Daryl Impey takes victory on stage four of the Tour de Suisse

The South African won his first race since the 2019 Tour de France

Tour de Suisse
(Image credit: Getty Images)

Daryl Impey (Israel-Premier Tech) took victory on stage four of the Tour de Suisse, after launching a long sprint to hold off his closest rivals to the line. 

Representing Impey's first win since the 2019 Tour de France, he managed to maintain just enough power as Michael Matthews (BikeExchange-Jayco) tried his best to steal the victory from Impey. The Australian rider had to settle for second, though, as he finished just half a wheel behind the South African. 

Ineos Grenadiers had Geraint Thomas leading Tom Pidcock out into the final kilometre, with the British pair positioning themselves smartly as Pidcock looked to launch his sprint. However, Pidcock didn't quite have the legs to propel himself off of Impey's wheel, and Matthews soon boxed him out as he settled for fifth. 

Søren Kragh Andersen (Team DSM) came in third, overtaking Alberto Bettiol (EF Education-EasyPost) towards the line. 

After initially dropping from the peloton on the final climb of the race, Stevie Williams (Bahrain-Victorious) managed to get back into the bunch for the finale of the race, meaning he will once again wear the yellow jersey for stage five tomorrow.


Stage four started outside Grenchen Velodrome, close to where a buoyant Peter Sagan (TotalEnergies) got back to winning ways on the third stage. Stevie Williams (Bahrain-Victorious) entered the day wearing the leader's jersey, his lead just six seconds in the general classification.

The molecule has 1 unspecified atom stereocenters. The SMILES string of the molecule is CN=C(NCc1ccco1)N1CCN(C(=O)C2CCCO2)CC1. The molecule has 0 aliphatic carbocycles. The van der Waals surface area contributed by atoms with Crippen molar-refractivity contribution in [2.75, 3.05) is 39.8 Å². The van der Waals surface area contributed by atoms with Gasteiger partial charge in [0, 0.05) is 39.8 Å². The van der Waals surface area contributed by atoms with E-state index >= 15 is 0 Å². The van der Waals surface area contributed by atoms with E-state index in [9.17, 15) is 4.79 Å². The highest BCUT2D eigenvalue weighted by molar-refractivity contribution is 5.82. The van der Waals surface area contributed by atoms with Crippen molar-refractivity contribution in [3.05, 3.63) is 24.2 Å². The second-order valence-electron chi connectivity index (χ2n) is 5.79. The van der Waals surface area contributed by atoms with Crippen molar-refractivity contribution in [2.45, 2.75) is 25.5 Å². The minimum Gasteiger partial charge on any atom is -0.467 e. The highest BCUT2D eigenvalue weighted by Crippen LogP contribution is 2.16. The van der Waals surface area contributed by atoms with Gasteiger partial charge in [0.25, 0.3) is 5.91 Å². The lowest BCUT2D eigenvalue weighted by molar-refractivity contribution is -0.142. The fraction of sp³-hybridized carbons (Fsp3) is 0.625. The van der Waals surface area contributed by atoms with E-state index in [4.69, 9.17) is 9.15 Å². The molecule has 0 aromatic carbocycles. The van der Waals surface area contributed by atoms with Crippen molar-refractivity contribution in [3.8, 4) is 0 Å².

The stage started with some fast opening kilometres and plenty of attacks, with some riders suffering punctures amid the mayhem. This soon settled down after 15km, though, when Matthew Holmes (Lotto Soudal), Markus Hoelgaard (Trek-Segafredo) and Jimmy Janssens (Alpecin-Fenix) finally managed to break away.

The trio rapidly built up a gap over a minute over the next few kilometres, with the bunch comfortable in letting them ride freely up the road. After 30km of racing, atop the summit of the Kappelen climb, the leaders had built up over five minutes on the peloton. Holmes crossed the sprint line first to take maximum KOM points in the process.

During the descent of the categorised climb, their lead dropped to four minutes as Movistar, Bahrain-Victorious, Ineos Grenadiers and EF Education-EasyPost worked together at the front of the main group to close the gap. In the Swiss countryside and blistering heat, this margin continued to reduce as the three out front seemingly struggled to maintain the tempo. 

With 100km remaining, the gap had dropped to 2-45. This continued to gradually come down and down, and at the 70km to go mark there was just 1-45 between them. During this period, riders from Quick-Step Alpha Vinyl, Trek-Segafredo and BikeExchange-Jayco crashed in the bunch, but all seemed able to get back on their bikes relatively unscathed. 

Thymen Arensman (Team DSM) did have to abandon the race, although for different reasons. Suffering from dehydration in the hot temperatures having completed the Giro d'Italia just a couple of weeks ago, the Dutchman withdrew so he didn't do further damage. 

After the peloton came within 1-20 of the leaders, the gap slowly rose again to the two minute mark with 50km remaining. Holmes took the Vitznau sprint at this point, too, before once again taking the Oberarth sprint.